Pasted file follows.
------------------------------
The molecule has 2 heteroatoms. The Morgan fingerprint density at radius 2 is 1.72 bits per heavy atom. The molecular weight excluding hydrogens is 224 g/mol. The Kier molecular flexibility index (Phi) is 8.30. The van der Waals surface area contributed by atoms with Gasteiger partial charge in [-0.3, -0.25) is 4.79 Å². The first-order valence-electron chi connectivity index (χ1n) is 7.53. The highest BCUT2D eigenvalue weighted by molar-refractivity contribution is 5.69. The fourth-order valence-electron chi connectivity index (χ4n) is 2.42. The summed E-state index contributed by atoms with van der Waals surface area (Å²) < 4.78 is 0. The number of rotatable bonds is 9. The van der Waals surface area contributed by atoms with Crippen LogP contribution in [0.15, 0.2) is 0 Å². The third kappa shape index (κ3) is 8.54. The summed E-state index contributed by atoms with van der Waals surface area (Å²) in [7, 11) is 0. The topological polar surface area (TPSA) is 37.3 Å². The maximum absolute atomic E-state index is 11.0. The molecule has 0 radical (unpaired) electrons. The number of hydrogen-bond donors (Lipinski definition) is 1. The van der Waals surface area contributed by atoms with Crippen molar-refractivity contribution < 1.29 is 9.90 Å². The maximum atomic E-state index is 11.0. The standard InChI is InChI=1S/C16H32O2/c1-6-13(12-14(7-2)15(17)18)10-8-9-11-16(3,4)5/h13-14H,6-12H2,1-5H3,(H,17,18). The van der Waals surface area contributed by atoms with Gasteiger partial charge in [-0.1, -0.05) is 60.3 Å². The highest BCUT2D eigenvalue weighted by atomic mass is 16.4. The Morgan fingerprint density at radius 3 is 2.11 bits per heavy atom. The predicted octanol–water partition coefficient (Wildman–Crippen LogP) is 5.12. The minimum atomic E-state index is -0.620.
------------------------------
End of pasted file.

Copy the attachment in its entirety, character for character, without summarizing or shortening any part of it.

The molecule has 2 heteroatoms. The Morgan fingerprint density at radius 2 is 1.72 bits per heavy atom. The molecular weight excluding hydrogens is 224 g/mol. The Kier molecular flexibility index (Phi) is 8.30. The van der Waals surface area contributed by atoms with Gasteiger partial charge in [-0.3, -0.25) is 4.79 Å². The first-order valence-electron chi connectivity index (χ1n) is 7.53. The highest BCUT2D eigenvalue weighted by molar-refractivity contribution is 5.69. The fourth-order valence-electron chi connectivity index (χ4n) is 2.42. The summed E-state index contributed by atoms with van der Waals surface area (Å²) < 4.78 is 0. The number of rotatable bonds is 9. The van der Waals surface area contributed by atoms with Crippen LogP contribution in [0.15, 0.2) is 0 Å². The third kappa shape index (κ3) is 8.54. The summed E-state index contributed by atoms with van der Waals surface area (Å²) in [7, 11) is 0. The topological polar surface area (TPSA) is 37.3 Å². The maximum absolute atomic E-state index is 11.0. The molecule has 0 radical (unpaired) electrons. The number of hydrogen-bond donors (Lipinski definition) is 1. The van der Waals surface area contributed by atoms with Crippen molar-refractivity contribution < 1.29 is 9.90 Å². The maximum atomic E-state index is 11.0. The standard InChI is InChI=1S/C16H32O2/c1-6-13(12-14(7-2)15(17)18)10-8-9-11-16(3,4)5/h13-14H,6-12H2,1-5H3,(H,17,18). The van der Waals surface area contributed by atoms with Gasteiger partial charge in [-0.1, -0.05) is 60.3 Å². The highest BCUT2D eigenvalue weighted by atomic mass is 16.4. The Morgan fingerprint density at radius 3 is 2.11 bits per heavy atom. The predicted octanol–water partition coefficient (Wildman–Crippen LogP) is 5.12. The minimum atomic E-state index is -0.620.